Correct intonation is a necessity for great guitar tone. Guitars that are not fully and correctly intonated don’t ring with the full spectrum of harmonics, frequently sound out-of-tune on chords (even when they are supposedly “tuned up”), and throw out clunker notes even in simple single-not scale runs, higher up the neck in particular. But the time and skill required to achieve correct intonation mean that many players limp along with imperfect tone rather than going to the trouble of perfecting it. Doing it right usually means going to a professional repairman, surrendering your guitar for however long the shop’s worklist is backed up, and paying a hefty charge for the time-consuming work. Doing it yourself, if you don’t have the training and experience to do it right, risks throwing your guitar even further out. Until now.
In addition to its automated tuning and alternate/open tuning functions, the Gibson Robot Guitar offers a unique Intonation function, which guides even the most tweak-phobic player through the simple steps of achieving perfect intonation on this revolutionary instrument. No tools or external tuners or other gadgets are needed other than a small screwdriver and the Robot Guitar’s own Master Control Knob (MCK). The guitar itself “talks you through” the entire process, resulting in a correctly intonated guitar in a fraction of the time it takes even a professional guitar tech to do the same job.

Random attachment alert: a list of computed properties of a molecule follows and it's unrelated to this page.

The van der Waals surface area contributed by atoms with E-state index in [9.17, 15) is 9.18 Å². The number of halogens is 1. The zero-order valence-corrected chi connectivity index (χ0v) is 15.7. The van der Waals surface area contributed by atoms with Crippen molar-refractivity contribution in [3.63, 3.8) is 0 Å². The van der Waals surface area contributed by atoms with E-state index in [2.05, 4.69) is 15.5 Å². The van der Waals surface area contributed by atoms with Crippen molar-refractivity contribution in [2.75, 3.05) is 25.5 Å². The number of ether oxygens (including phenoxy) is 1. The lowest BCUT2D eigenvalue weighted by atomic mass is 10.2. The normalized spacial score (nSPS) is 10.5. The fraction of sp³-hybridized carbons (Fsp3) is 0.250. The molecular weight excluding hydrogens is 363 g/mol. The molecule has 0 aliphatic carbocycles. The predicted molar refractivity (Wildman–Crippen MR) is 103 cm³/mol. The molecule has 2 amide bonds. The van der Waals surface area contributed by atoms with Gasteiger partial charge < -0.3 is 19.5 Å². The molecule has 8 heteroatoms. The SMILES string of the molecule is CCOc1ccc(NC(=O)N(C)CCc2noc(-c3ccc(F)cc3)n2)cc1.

To access the Intonation mode, you simply pull out the MCK and turn it to “I,” then activate it by pressing the control button for three seconds. Pluck the desired string, and the Robot Guitar system tunes it up. Then fret the same string at the 12th fret, pluck it again, and the MCK tells you exactly how to adjust that string’s bridge saddle to correctly intonate it: for each green LED illuminated, turn the saddle screw half a turn clockwise, for each red LED turn it half a turn counterclockwise. Repeat with each string, and you have correctly intonated your Gibson Robot Guitar to within 0.2 percent accuracy… in a matter of minutes.
Play a guitar that is correctly intonated, and suddenly you will realize what you have been missing. Chords and scales ring true, harmonics resonate in sympathy, and your overall tone sounds bigger and richer thanks to the absence of the dissonance and harshness that was formerly working against you. Intonation, easily, automatically-only on the Gibson Robot Guitar.